Let's start there. How dire is the financial situation? If we have -- throw back up the screen -- of the filings for Biden, Buttigieg, Warren and Klobuchar that they're facing.

JIM MESSINA, FORMER CAMPAIGN MANAGER FOR PRESIDENT BARACK OBAMA: Money is the oxygen of American politics. You're starting to see the oxygen go out of the room for some of these campaigns that have struggled.

It is why the debate was so important, Elizabeth Warren had to have a big moment, both for momentum and for money and by all accounts she did have that moment and she really needed it.


Some of the other campaigns are simply just going to run out of cash. Even before we get to Super Tuesday. And the Democrats decision to move Texas and California to Super Tuesday made this even harder.

You're going to need real cash to compete against the battleship Bloomberg and everyone else who has a bunch of cash.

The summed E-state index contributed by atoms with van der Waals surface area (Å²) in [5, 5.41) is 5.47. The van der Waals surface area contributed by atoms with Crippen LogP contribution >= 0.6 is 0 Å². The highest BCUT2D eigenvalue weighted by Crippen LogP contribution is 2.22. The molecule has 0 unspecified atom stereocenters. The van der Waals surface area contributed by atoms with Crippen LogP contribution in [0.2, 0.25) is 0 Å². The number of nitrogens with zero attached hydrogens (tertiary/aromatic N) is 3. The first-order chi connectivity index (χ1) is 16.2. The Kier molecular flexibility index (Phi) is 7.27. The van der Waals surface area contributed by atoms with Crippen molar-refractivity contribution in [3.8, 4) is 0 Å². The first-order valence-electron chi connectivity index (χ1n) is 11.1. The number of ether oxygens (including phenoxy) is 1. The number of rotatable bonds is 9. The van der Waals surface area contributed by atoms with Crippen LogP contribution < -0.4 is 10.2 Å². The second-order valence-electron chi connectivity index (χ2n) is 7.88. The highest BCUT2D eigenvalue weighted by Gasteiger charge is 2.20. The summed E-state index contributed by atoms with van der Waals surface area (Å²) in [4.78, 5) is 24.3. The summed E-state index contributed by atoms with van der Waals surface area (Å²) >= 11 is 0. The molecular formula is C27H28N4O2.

BOLDUAN: Excellent point.

Going into -- going into this week's debate, you told me a critical choice for each candidate was going to be go after Bloomberg or go after Sanders. And clearly, most of them chose by and large door number one, Bloomberg. Was that a mistake?

MESSINA: No, I don't think so. I think it is what they had to do. If you look at the post-debate reactions, the people who did that and did it well got a bump from it. And, you know, the people who went after Sanders.

Here is the issue in this debate. Sanders is the frontrunner, but everyone is really worried about Bloomberg because of his unlimited spending and he was taking votes from almost everyone except for Bernie. They had to sort of slow him down to get any momentum here.